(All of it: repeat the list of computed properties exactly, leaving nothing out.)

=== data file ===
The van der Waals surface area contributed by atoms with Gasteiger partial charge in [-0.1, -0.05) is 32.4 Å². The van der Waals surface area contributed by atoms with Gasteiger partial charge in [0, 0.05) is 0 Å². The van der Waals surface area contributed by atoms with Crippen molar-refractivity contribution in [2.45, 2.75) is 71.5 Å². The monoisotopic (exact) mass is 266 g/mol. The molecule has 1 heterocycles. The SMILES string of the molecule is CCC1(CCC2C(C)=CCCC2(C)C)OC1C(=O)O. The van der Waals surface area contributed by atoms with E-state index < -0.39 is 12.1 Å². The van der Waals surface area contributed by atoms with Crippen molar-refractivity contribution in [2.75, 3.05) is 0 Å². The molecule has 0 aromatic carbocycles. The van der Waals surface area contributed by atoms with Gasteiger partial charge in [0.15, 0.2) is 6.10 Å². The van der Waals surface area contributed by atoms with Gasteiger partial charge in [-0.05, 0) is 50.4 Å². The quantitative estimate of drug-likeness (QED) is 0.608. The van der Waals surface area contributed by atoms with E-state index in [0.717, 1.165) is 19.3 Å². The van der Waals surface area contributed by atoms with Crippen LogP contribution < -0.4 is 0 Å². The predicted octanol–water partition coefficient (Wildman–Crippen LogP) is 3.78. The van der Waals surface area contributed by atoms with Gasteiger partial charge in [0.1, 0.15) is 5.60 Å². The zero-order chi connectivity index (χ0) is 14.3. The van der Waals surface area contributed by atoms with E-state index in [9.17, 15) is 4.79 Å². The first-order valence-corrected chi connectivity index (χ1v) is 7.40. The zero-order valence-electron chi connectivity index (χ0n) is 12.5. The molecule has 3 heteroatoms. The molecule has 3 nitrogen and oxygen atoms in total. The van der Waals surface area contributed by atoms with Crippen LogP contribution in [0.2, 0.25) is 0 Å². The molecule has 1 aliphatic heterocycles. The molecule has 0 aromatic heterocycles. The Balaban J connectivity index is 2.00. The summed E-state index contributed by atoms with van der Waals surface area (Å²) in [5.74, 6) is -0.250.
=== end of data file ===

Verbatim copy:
The van der Waals surface area contributed by atoms with Gasteiger partial charge in [-0.1, -0.05) is 32.4 Å². The van der Waals surface area contributed by atoms with Gasteiger partial charge in [0, 0.05) is 0 Å². The van der Waals surface area contributed by atoms with Crippen molar-refractivity contribution in [2.45, 2.75) is 71.5 Å². The monoisotopic (exact) mass is 266 g/mol. The molecule has 1 heterocycles. The SMILES string of the molecule is CCC1(CCC2C(C)=CCCC2(C)C)OC1C(=O)O. The van der Waals surface area contributed by atoms with E-state index < -0.39 is 12.1 Å². The van der Waals surface area contributed by atoms with Crippen molar-refractivity contribution in [2.75, 3.05) is 0 Å². The molecule has 0 aromatic carbocycles. The van der Waals surface area contributed by atoms with Gasteiger partial charge in [0.15, 0.2) is 6.10 Å². The van der Waals surface area contributed by atoms with Gasteiger partial charge in [-0.05, 0) is 50.4 Å². The quantitative estimate of drug-likeness (QED) is 0.608. The van der Waals surface area contributed by atoms with E-state index in [0.717, 1.165) is 19.3 Å². The van der Waals surface area contributed by atoms with Crippen LogP contribution < -0.4 is 0 Å². The predicted octanol–water partition coefficient (Wildman–Crippen LogP) is 3.78. The van der Waals surface area contributed by atoms with Gasteiger partial charge in [0.1, 0.15) is 5.60 Å². The zero-order chi connectivity index (χ0) is 14.3. The van der Waals surface area contributed by atoms with E-state index in [9.17, 15) is 4.79 Å². The first-order valence-corrected chi connectivity index (χ1v) is 7.40. The zero-order valence-electron chi connectivity index (χ0n) is 12.5. The molecule has 3 heteroatoms. The molecule has 3 nitrogen and oxygen atoms in total. The van der Waals surface area contributed by atoms with Crippen LogP contribution in [0.2, 0.25) is 0 Å². The molecule has 1 aliphatic heterocycles. The molecule has 0 aromatic heterocycles. The Balaban J connectivity index is 2.00. The summed E-state index contributed by atoms with van der Waals surface area (Å²) in [5.74, 6) is -0.250.